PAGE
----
Altman explores the challenge of discovering and forming identity and sexuality because there is often a mix between the traditional and the modern. Globalization and specifically the ‘global gay’ has helped to create this issue, specifically in the hybrid non-western, colonized world. There is an identity issue here, because the native in the non-western world is placed in the middle of western beliefs, gender and sexuality norms, but also the beliefs and norms of their own country. This is just a way of further marginalizing these individuals.
He continues his essay with the discussion of a modern gay, noting, “To identify as homosexual without rejected conventional assumptions about masculinity or felinity (as with today’s macho gay or lipstick lesbian styles0 is one of the distinguishing features of modern homosexuality” (Altman 82). He continues to explain how modern homosexuals are characterized.
One of the most important driving points of is essay is his closing remarks on the ambivalence of the extent to which homosexual individuals constitute themselves within the global identity. He notes, “Gay identities may emerge in different ways and without the overtly political rhetoric of the West…This becomes the test of globalization thesis: new identities may well develop but their development is not predictable through the Western experience” (Altman 91). Gender and sexuality are constantly changing and being challenged, in both the western and non-western world. He closes, “Sexuality, like other areas of life, is constantly being remade by the collision of existing practices and mythologies with new technologies and ideologies” (Altman 91).
Final Project Idea:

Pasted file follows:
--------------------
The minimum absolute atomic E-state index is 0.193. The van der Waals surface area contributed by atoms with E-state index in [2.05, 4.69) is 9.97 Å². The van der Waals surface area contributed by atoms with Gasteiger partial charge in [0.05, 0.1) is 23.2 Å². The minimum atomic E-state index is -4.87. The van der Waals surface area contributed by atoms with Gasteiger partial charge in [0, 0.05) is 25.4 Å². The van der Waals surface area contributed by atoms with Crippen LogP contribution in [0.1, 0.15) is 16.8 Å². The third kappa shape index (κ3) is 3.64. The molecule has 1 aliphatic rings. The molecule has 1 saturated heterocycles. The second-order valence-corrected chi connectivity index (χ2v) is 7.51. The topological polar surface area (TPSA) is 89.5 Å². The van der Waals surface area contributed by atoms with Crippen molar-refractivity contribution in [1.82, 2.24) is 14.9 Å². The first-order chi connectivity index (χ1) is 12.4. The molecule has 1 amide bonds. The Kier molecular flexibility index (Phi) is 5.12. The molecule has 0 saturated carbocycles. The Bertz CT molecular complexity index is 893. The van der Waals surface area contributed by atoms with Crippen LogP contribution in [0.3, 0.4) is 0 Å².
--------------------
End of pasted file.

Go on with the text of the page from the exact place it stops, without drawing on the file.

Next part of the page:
While I am still considering the exact direction I am planning to go for my final project, I have decided I would like to create a unit plan that I can hopefully use when I become a teacher. Although I love writing papers, I think it would be interesting to consider how I could teach some of the material we learned to a group of students. I believe that postcolonialism should be explored in the classroom. As a future English educator, I love the idea of including marginalized voices that are rarely or never heard in the classroom. There is so much richness in the material that could really benefit students. While I throughly enjoy the novel Woman at Point-Zero and would love to share that wonderful work with my students, I wonder if it would be appropriate for the younger classroom–I feel like it would get a ton of backlash. Instead, I am leaning towards doing a unit plan on Nervous Conditions. I really enjoyed the way that this novel explained hybridity and colonization. Plus, it is beautifully written. I think this novel would provide some necessary insight on colonization to students, who are typically only given Heart of Darkness. My unit plan would involve the reading and discussion of the novel, playing particular attention to themes of colonization and hybridity. I am aware that this idea still needs more development; I have begun to research and brainstorm ideas of projects to incorporate into the unit plan that would expand student understanding of colonization.